Regardless, he is still screwing this up. By raising the percentage of the population to the 5th power (.0062^5) he is not calculating the odds of those names occuring in the population (300,000) he is calculating the odds of those 5 names appearing (in order) in a selected population of 5 people, that is then sampled 300,000 times. The actual method of calculating the odds is rather complicated, and I don't feel like working through the math at the moment, but if .0019 of a population of 300,000 is expected to have certain names, that means we can expect 570 people in that population to have those names. Not to mention the expected 1,860 people who would have the surname Omar (.0062 * 300000). So you can see that the odds of picking 6 out of 19 surnames out of that population, would not be that difficult, and certainly not 1 in 21.7 billion.
This is actually a common misunderstanding of probability. A famous example of this is the birthday paradox. If you have a room of 40 people, and wonder what the odds of 2 people sharing the same birthday are, the instictive thing is to figure it is the number of people out of the number of days in the year, 40 out of 365 (or 366), or a little over 10%. This is incorrect though, the correct probability is over 90%, because you are comparing every person, not against one other person, but against every other person in the room.
Update: I ended up in an exchange of opinion with the author on 9/11 Blogger on this issue. Unsurprisingly, his response was to claim my logic was wrong, claim I did not understand the situation, and then rant on about how the Turks killed lots of Armenians (I am still trying to figure out the relevance of that). In any case I finally decided to sit down and work through the math of this, which I am reposting below if anyone is interested:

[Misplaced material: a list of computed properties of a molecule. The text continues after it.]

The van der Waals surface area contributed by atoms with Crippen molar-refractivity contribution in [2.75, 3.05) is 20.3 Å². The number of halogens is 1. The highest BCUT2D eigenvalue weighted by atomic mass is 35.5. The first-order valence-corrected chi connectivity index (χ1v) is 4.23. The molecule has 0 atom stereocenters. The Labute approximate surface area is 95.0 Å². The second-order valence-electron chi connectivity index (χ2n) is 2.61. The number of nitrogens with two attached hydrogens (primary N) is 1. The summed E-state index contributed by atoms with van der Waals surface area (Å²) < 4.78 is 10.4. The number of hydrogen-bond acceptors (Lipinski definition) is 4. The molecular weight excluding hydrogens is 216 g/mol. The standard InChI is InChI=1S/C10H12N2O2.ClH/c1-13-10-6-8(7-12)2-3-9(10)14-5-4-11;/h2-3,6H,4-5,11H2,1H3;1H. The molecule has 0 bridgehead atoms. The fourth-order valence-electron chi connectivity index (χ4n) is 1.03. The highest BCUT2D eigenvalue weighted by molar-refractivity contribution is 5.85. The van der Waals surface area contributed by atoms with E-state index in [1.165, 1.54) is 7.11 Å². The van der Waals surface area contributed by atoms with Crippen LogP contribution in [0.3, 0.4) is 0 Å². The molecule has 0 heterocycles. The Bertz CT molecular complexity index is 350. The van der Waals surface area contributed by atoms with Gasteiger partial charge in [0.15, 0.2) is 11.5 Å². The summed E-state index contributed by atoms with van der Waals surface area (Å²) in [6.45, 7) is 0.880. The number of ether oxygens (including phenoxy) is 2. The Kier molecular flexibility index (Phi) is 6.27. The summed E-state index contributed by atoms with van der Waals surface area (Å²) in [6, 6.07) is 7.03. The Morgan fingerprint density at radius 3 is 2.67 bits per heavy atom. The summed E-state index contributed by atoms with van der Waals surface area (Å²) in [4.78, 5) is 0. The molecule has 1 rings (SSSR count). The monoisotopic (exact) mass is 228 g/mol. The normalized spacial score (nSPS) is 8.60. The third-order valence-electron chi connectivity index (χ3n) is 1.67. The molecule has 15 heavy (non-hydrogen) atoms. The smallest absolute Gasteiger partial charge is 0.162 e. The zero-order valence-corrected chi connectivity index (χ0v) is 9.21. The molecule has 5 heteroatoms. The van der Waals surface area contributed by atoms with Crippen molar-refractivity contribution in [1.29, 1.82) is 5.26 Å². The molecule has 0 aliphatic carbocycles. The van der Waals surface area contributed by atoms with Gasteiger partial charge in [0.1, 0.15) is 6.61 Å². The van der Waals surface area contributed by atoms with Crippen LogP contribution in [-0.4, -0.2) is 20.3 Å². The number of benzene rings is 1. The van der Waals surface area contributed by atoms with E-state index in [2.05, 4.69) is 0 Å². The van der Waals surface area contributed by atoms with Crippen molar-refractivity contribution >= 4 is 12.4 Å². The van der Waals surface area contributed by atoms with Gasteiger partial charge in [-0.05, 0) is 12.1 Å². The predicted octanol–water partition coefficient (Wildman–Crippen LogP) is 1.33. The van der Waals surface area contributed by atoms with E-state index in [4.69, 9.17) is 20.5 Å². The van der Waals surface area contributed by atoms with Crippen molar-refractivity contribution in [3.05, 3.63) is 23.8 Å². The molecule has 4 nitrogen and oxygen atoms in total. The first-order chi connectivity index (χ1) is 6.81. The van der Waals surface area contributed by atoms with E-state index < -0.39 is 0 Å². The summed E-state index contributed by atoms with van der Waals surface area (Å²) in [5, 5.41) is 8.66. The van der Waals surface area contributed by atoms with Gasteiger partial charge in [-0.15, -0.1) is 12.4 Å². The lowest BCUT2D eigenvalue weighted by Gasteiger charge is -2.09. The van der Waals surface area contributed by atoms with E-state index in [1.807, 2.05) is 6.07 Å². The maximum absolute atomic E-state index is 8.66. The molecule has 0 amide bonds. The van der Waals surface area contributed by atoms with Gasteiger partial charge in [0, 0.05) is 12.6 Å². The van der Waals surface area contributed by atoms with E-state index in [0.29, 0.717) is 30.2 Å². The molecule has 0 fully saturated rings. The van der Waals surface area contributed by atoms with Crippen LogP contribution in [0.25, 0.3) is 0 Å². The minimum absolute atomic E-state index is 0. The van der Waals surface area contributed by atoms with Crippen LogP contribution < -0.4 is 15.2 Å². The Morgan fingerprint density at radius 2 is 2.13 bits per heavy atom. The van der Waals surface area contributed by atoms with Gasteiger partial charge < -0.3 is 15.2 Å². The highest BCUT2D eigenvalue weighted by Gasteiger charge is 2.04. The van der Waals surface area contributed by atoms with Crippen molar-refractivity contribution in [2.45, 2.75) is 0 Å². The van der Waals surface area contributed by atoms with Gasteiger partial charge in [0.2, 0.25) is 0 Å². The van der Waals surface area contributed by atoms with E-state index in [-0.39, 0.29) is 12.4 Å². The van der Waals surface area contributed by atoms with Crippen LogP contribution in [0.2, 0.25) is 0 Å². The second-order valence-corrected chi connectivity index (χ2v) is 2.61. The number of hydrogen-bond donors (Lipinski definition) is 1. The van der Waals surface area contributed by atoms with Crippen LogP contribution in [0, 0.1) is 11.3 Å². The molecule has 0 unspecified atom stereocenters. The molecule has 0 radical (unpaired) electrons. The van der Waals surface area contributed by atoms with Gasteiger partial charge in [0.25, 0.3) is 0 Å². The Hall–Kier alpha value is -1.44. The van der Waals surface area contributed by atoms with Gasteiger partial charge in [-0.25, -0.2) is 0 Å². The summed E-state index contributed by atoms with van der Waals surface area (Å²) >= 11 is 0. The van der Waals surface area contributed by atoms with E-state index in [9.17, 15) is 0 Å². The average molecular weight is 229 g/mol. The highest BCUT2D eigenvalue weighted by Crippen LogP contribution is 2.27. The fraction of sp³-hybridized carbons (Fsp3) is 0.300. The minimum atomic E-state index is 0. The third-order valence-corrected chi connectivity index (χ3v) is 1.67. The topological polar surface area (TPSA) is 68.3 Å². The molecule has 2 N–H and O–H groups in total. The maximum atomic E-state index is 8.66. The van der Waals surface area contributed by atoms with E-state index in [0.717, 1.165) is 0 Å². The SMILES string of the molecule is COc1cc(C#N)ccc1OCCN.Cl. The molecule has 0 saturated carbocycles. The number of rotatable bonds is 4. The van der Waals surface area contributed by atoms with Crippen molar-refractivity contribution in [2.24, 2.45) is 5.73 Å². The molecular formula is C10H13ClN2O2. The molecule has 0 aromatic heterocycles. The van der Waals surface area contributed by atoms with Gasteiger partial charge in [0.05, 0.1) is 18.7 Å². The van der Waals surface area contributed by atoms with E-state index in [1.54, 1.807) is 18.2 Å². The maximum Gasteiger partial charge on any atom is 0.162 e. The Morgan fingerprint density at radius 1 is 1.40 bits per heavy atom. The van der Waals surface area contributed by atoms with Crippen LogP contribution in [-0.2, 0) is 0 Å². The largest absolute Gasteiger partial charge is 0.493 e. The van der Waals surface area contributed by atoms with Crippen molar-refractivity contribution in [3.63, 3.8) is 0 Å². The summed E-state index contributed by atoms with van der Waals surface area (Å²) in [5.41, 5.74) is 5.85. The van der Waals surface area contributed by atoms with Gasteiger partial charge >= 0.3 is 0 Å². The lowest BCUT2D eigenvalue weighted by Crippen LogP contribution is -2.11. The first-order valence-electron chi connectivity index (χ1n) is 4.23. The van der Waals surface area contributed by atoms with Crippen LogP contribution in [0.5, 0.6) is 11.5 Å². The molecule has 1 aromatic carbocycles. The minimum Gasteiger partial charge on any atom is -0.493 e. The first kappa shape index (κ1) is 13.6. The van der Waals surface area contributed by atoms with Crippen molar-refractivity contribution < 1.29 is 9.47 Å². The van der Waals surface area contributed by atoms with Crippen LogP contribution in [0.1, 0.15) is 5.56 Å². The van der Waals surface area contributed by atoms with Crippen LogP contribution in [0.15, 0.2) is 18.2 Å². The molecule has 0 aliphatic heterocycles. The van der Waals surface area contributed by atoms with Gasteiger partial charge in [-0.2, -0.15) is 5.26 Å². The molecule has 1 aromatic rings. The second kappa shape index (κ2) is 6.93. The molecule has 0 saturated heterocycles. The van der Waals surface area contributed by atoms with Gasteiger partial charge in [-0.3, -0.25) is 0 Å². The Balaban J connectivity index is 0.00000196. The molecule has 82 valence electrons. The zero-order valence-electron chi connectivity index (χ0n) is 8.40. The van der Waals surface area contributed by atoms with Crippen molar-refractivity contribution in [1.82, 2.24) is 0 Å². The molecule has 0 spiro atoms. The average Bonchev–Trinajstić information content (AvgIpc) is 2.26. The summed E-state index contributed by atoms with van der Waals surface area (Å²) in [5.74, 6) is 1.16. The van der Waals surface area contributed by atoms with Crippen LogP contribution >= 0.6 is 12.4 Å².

Incidently, if you want to actually work this out mathematically, you need to take the exact opposite approach. You need to calculate the odds that there is NOT someone with the surname in the target population. The reason you do this is you only need 1 person to prove the hypothesis false, it doesn’t matter if there is 1 or 500.
So to use your assumptions (I am not saying they are correct, but I am trying to keep this simple so that you understand). You estimated that the odds of a single Arab having the surname of Omar is .0062. If we reverse this, that means the odds of a single Arab NOT having the surname of Omar is .9938.
So if we then take your population of 300,000 Arabs, and line them up, this is how we calculate it. Take Arab #1, the odds are .9938 that he is NOT named Omar. Take Arab #2, the odds are also .9938 that he is not Omar, so the odds that both are not named Omar are .9938 * .9938. Now go to the third guy, we now see the odds of all three not being named Omar are .9938 ^ 3. So the odds for going through all 300,000 of our Arabs and NOT finding a single guy named Omar are .9938 ^ 300000, which is an insanely small number that I can’t even get Excel to calculate.
So rather than being extremely unlikely to find a name as you calculated, the odds of going through and NOT finding a single person with this name are very high.
This is of course a vast over simplification of the real world, since you are not accounting for first names, and the 300,000 population is probably a little high, but the point still stands that your approach is completely opposite the correct way.
Additionally to really calculate this, you would have to individually calculate the odds of each of the 19 hijackers, and then figure out the odds that at least 3 of those 19 names would be found.